Codifying all crimes in South Africa now a necessity, FMF tells Parliament

FMF Press Release (Law Justice 2)

24 May 2024

The Free Market Foundation (FMF) is encouraging the new Parliament that will be sworn in after the general election to adopt legislation that codifies all of South Africa’s criminal law. The draft Criminal Code Bill, which the FMF published today, enables Parliament to do so without delay.

South Africa is unique in the world for its astronomical rates of violent crime. Around 86 people are reportedly murdered per day and some five rapes are reported to occur every hour.

‘Such an extraordinary problem requires extraordinary solutions,’ says Martin van Staden, FMF Head of Policy and drafter of the Bill.

‘Codifying all the conceivable conduct for which someone might be liable for a criminal record, a fine, or imprisonment, is an important, definitional place, to start, because we cannot address crime if we are not even sure what a “crime” is in this country.’

The codification of South African criminal law is one of the FMF Section 12 Initiative’s proposals to focus attention on violence. Other aspects of the initiative include widespread decriminalisation of non-violent, non-harmful conduct, decentralising policing, prosecutorial, and correctional responsibilities, and developing the criminal justice system.

Last month, the FMF submitted a Promotion of Access to Information Act (PAIA) request to the Department of Correctional Services to make available records relating to South Africa’s overfull prisons.

Codification would be an important part of the Section 12 Initiative’s proposed strategy that places new emphasis on combating violence in South Africa.

The Criminal Code Bill would introduce a Criminal Code which is contained in the Schedules to the Bill. Parliament, each provincial legislature, and each municipal council, is assigned a Part of a Schedule, enabling them to adopt and modify the criminal offences that are applicable within their respective legislative jurisdictions.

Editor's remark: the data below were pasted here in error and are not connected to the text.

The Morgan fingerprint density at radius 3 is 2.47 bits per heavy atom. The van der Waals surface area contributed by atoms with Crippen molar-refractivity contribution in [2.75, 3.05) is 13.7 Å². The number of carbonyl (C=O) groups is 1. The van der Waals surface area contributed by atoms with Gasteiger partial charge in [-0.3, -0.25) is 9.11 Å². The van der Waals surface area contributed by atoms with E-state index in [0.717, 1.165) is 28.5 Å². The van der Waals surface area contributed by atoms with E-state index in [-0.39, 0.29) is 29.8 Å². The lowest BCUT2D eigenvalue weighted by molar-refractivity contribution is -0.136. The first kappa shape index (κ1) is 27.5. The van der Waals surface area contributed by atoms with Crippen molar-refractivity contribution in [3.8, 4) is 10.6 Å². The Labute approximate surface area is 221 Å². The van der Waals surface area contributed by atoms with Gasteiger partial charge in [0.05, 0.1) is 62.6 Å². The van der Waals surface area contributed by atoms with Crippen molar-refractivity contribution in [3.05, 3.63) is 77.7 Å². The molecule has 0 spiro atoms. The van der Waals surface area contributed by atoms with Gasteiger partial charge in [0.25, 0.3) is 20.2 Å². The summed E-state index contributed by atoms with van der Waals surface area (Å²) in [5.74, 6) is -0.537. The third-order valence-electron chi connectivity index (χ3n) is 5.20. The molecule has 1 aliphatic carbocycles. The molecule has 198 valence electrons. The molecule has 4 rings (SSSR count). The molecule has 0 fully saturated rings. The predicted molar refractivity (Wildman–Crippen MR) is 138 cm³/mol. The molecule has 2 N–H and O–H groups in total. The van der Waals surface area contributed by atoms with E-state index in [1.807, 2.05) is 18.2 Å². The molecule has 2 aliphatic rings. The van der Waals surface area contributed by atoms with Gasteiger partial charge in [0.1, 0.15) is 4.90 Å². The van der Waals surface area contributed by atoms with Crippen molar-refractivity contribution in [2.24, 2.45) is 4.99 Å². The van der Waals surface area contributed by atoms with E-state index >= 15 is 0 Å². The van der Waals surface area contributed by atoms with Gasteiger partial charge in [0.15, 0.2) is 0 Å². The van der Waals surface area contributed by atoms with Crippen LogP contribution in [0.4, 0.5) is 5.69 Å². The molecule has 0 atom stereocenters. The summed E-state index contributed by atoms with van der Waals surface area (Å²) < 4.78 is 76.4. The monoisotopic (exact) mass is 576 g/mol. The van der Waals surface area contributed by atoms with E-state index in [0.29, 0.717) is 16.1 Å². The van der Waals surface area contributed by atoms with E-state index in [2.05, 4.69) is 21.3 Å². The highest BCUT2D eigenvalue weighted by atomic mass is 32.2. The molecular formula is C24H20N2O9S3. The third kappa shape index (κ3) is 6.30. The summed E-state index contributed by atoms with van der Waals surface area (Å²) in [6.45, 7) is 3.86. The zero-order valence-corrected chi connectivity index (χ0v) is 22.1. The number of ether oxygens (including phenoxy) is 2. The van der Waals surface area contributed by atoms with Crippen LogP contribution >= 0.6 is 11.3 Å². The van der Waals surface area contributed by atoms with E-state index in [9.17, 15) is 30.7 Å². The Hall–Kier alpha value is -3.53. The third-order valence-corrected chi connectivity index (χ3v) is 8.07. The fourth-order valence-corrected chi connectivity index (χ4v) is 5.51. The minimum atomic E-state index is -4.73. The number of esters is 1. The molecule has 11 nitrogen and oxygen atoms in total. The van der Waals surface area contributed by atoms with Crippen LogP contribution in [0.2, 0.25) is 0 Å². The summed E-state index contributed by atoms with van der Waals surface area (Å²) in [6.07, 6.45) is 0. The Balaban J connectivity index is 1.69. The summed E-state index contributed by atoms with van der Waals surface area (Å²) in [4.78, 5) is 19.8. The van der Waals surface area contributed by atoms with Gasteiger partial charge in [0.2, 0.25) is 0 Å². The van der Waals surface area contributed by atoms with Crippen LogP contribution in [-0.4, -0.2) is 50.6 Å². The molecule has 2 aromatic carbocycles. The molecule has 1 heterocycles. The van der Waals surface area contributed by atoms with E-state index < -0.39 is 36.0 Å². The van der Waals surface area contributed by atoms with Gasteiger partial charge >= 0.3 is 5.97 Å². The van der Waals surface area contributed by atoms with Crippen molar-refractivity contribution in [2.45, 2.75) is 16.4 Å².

‘This codification would not be like the codifications of Europe, however,’ explains Van Staden.

‘The Criminal Code would not replace South Africa’s proud common law. Instead, it is there so that the public has access to a single repository of all the criminal offences recognised by our law. The Criminal Code would also not replace the obligation on legislatures to adopt new legislation when they wish to criminalise something – the Code would not be the original source of criminal liability.’

The full draft Criminal Code Bill may be viewed here.

The Section 12 Initiative’s manifesto may be viewed here.

Press briefing

Members of the media are invited to attend an online press briefing where Martin van Staden, FMF Head of Policy, will unpack the draft Criminal Code Bill. 

The briefing will commence as follows: 

Date: 28 May 2024 

Time: 11h00  



Press enquiries

Anneke Burns
FMF Publicist
0714230079 |


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